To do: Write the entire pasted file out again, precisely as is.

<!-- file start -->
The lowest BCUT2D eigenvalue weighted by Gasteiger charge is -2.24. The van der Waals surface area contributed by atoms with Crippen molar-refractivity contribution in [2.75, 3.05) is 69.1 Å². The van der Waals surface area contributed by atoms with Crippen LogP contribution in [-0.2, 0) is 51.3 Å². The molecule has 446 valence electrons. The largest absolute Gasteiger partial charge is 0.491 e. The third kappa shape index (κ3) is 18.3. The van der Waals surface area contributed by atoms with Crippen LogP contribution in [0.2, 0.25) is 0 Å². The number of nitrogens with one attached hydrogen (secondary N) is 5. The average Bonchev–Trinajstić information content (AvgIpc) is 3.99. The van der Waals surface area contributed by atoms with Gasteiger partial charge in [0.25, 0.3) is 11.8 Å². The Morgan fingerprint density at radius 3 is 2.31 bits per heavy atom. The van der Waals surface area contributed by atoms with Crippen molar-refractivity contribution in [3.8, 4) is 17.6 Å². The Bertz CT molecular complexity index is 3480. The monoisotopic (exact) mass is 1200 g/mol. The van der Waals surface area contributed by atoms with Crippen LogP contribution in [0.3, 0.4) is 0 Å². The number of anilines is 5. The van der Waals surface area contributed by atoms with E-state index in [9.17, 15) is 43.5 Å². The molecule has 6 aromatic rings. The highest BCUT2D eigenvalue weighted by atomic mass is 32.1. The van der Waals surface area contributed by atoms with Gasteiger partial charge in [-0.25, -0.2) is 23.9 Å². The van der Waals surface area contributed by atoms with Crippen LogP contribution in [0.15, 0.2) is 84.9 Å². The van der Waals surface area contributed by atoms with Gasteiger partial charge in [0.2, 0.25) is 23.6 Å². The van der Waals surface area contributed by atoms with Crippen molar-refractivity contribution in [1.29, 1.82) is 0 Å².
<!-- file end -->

The lowest BCUT2D eigenvalue weighted by Gasteiger charge is -2.24. The van der Waals surface area contributed by atoms with Crippen molar-refractivity contribution in [2.75, 3.05) is 69.1 Å². The van der Waals surface area contributed by atoms with Crippen LogP contribution in [-0.2, 0) is 51.3 Å². The molecule has 446 valence electrons. The largest absolute Gasteiger partial charge is 0.491 e. The third kappa shape index (κ3) is 18.3. The van der Waals surface area contributed by atoms with Crippen LogP contribution in [0.2, 0.25) is 0 Å². The number of nitrogens with one attached hydrogen (secondary N) is 5. The average Bonchev–Trinajstić information content (AvgIpc) is 3.99. The van der Waals surface area contributed by atoms with Gasteiger partial charge in [0.25, 0.3) is 11.8 Å². The Morgan fingerprint density at radius 3 is 2.31 bits per heavy atom. The van der Waals surface area contributed by atoms with Crippen molar-refractivity contribution in [3.8, 4) is 17.6 Å². The Bertz CT molecular complexity index is 3480. The monoisotopic (exact) mass is 1200 g/mol. The van der Waals surface area contributed by atoms with Crippen LogP contribution in [0.3, 0.4) is 0 Å². The number of anilines is 5. The van der Waals surface area contributed by atoms with E-state index in [9.17, 15) is 43.5 Å². The molecule has 6 aromatic rings. The highest BCUT2D eigenvalue weighted by atomic mass is 32.1. The van der Waals surface area contributed by atoms with Gasteiger partial charge in [-0.25, -0.2) is 23.9 Å². The van der Waals surface area contributed by atoms with Crippen LogP contribution in [0.15, 0.2) is 84.9 Å². The van der Waals surface area contributed by atoms with Gasteiger partial charge in [0.2, 0.25) is 23.6 Å². The van der Waals surface area contributed by atoms with Crippen molar-refractivity contribution in [1.29, 1.82) is 0 Å².